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People from India are making their voices be heard on these important proposed changes in US policy, are you? Americans call your US Senators ASAP to oppose S386 and any similar or related bills. Public hearings and debate are needed: https://www.senate.gov/general/contact_information/senators_cfm.cfm?OrderBy=state&Sort=ASC The biggest overall winner from S386 is India. They have the biggest backlog in employment based green cards and one of the biggest family joining backlogs. Thus, they benefit from both removal of per country caps for employment based green cards and the more than doubling of per country caps from 7% to 15% for family joining green cards. Due to the removal of country caps for employment based green cards they will dominate family joining over time. However, the biggest immediate winner for family joining will apparently be Mexico. Nonetheless, since family joining is still capped at 15% the biggest winners will likely be the top five in each family joining class, and include Mexico, India and China. There are a lot of big Latino winners, which is why there is apparently little to no opposition from the Latino lobby.   Depending on the Family joining category, winners include the Dominican Republic, Haiti, El Salvador, and Cuba.  The Philippines (part of the US for 50 years) and Vietnam are big winners in family joining. The US shares historical ties with the Philippines and Vietnam, which are lacking with India. India’s ties were to the UK and the Soviet Union and now are to Russia. At least 80% of employment based green card applicants are processed by the USCIS with the balance by the US Department of State. Family joining, however, would appear to be mostly DOS. The USCIS chart below shows the primary employment based green card applicant backlog at USCIS. Where the numbers can get huge and never-ending is derivative applicants – immediate family and family joining for that one applicant (as well as offspring born in the USA). Importing of spouses is favored due to caste-class endogamy and to expand chain migration. Not making this up. It is common sense and it is documented for India: https://miningawareness.wordpress.com/2019/09/22/caste-kinship-the-realisation-of-american-dream-high-skilled-telugu-india-migrants-in-the-usa The family joining information, further below, shows that India is one of the biggest applicants for very extended family joining (i.e. siblings), as well as for employment based green cards. This means that with per country employment based green card caps removed and per country family joining doubled to a max of 15%, the increase in Asian-Indian Americans will rise quickly to astronomical levels in the range of a million to millions for the backlog listed below of 306,601 primary migrants, listed below. We don’t know how many are still in the pipeline, either.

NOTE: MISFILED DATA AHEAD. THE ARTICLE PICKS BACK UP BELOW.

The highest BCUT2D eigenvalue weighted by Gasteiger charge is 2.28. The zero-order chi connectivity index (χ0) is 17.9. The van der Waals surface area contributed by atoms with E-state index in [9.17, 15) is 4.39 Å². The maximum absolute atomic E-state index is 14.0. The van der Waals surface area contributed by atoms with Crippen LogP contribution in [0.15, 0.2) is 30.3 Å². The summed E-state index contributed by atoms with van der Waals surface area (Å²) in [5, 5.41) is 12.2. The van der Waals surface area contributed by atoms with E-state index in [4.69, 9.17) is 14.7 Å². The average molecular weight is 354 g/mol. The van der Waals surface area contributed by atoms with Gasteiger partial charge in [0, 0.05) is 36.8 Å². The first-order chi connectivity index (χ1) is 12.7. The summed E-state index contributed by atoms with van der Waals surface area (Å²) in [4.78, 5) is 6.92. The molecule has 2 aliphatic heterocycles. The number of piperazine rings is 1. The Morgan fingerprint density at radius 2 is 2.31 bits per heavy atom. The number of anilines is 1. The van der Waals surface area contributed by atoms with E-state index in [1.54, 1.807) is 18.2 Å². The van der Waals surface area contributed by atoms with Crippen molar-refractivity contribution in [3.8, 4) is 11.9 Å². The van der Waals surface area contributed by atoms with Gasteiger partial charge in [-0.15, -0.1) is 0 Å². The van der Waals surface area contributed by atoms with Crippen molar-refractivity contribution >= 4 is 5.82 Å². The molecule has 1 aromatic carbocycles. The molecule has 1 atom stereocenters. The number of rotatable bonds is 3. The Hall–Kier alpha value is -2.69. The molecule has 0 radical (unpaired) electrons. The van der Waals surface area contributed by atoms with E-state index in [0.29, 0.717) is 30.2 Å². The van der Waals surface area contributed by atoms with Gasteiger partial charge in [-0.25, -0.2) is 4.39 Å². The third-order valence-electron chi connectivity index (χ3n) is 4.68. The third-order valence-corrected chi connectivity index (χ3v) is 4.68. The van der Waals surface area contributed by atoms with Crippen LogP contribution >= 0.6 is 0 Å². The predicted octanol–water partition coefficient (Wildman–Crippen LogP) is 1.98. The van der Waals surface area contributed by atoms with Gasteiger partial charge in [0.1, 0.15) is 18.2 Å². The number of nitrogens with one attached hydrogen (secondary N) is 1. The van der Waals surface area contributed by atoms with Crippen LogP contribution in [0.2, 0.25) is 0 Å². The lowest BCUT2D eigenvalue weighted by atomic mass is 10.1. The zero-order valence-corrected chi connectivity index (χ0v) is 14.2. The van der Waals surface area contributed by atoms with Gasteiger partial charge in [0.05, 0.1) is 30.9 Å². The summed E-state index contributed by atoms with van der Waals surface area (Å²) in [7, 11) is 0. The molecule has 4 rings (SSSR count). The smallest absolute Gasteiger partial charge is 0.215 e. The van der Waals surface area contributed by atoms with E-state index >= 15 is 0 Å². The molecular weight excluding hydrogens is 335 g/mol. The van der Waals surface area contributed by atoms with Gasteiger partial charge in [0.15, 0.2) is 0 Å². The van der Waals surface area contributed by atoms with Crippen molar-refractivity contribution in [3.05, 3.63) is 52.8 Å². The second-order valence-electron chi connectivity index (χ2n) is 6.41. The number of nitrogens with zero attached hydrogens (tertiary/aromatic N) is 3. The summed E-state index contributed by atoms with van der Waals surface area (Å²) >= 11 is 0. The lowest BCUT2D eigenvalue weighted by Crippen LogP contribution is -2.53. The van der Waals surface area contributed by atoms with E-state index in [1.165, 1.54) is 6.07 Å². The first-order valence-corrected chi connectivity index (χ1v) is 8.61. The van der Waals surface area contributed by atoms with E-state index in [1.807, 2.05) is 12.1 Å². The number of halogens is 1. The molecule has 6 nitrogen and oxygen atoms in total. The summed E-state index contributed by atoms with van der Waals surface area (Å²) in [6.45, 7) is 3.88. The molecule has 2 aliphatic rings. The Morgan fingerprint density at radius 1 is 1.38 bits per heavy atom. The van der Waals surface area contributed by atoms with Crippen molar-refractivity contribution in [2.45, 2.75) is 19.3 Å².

https://crsreports.congress.gov/product/pdf/R/R45447
These are the basic immigrants and not the derivative ones. The average family size in India is around 4 people. Furthermore, in the family joining category for very extended (sibling) family joining, the most back-logged is India – suggesting that a factor of four is very low. The primary green card applicant will likely bring spouse, bring or have children, bring parents, bring siblings, who will bring spouses, etc. Their children may also bring spouses from abroad. So, the family multiplier would seem to be more like 34 and growing over time for each employment based immigrant. India’s employment based greencard backlog was listed as around 306,601 for USCIS and 36,806 for Dept of State. Removing the country cap and giving India 78% would give them 109,000 primary migrant slots per year. S386 increases family joining caps to 15% per country, and India is already one of the dominant countries. So, this 343,407 could translate into 11.7 million immigrants from India and offspring in the not very distant future. Immediate family has no country caps.